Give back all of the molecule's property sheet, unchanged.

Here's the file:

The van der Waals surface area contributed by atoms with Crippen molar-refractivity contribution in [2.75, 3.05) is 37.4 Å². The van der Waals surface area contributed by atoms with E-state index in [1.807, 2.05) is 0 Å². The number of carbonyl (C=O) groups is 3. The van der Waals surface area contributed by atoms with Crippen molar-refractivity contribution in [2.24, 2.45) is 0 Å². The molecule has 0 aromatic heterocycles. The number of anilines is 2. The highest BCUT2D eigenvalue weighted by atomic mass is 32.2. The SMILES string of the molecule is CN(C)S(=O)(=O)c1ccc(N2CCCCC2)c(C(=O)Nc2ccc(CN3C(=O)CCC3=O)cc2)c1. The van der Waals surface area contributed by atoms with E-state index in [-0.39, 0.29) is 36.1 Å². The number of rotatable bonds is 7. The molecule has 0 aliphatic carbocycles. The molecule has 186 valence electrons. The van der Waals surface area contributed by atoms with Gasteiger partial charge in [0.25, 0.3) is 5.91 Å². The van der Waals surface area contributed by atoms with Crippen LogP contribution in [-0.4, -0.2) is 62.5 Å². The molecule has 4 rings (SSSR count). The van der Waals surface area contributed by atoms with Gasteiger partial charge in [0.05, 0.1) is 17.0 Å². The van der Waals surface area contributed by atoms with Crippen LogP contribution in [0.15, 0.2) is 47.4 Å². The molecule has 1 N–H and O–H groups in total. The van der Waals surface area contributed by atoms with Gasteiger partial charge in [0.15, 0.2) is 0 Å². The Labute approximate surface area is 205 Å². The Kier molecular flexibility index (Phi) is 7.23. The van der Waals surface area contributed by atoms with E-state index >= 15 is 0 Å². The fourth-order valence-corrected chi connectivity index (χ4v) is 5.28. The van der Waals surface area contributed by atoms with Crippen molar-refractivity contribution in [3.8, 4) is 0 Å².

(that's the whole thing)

The van der Waals surface area contributed by atoms with Crippen molar-refractivity contribution in [2.75, 3.05) is 37.4 Å². The van der Waals surface area contributed by atoms with E-state index in [1.807, 2.05) is 0 Å². The number of carbonyl (C=O) groups is 3. The van der Waals surface area contributed by atoms with Crippen molar-refractivity contribution in [2.24, 2.45) is 0 Å². The molecule has 0 aromatic heterocycles. The number of anilines is 2. The highest BCUT2D eigenvalue weighted by atomic mass is 32.2. The SMILES string of the molecule is CN(C)S(=O)(=O)c1ccc(N2CCCCC2)c(C(=O)Nc2ccc(CN3C(=O)CCC3=O)cc2)c1. The van der Waals surface area contributed by atoms with E-state index in [-0.39, 0.29) is 36.1 Å². The number of rotatable bonds is 7. The molecule has 0 aliphatic carbocycles. The molecule has 186 valence electrons. The van der Waals surface area contributed by atoms with Gasteiger partial charge in [0.25, 0.3) is 5.91 Å². The van der Waals surface area contributed by atoms with Crippen LogP contribution in [-0.4, -0.2) is 62.5 Å². The molecule has 4 rings (SSSR count). The van der Waals surface area contributed by atoms with Gasteiger partial charge in [0.05, 0.1) is 17.0 Å². The van der Waals surface area contributed by atoms with Crippen LogP contribution in [0.15, 0.2) is 47.4 Å². The molecule has 1 N–H and O–H groups in total. The van der Waals surface area contributed by atoms with Gasteiger partial charge in [0.15, 0.2) is 0 Å². The Labute approximate surface area is 205 Å². The Kier molecular flexibility index (Phi) is 7.23. The van der Waals surface area contributed by atoms with E-state index >= 15 is 0 Å². The fourth-order valence-corrected chi connectivity index (χ4v) is 5.28. The van der Waals surface area contributed by atoms with Crippen molar-refractivity contribution in [3.8, 4) is 0 Å².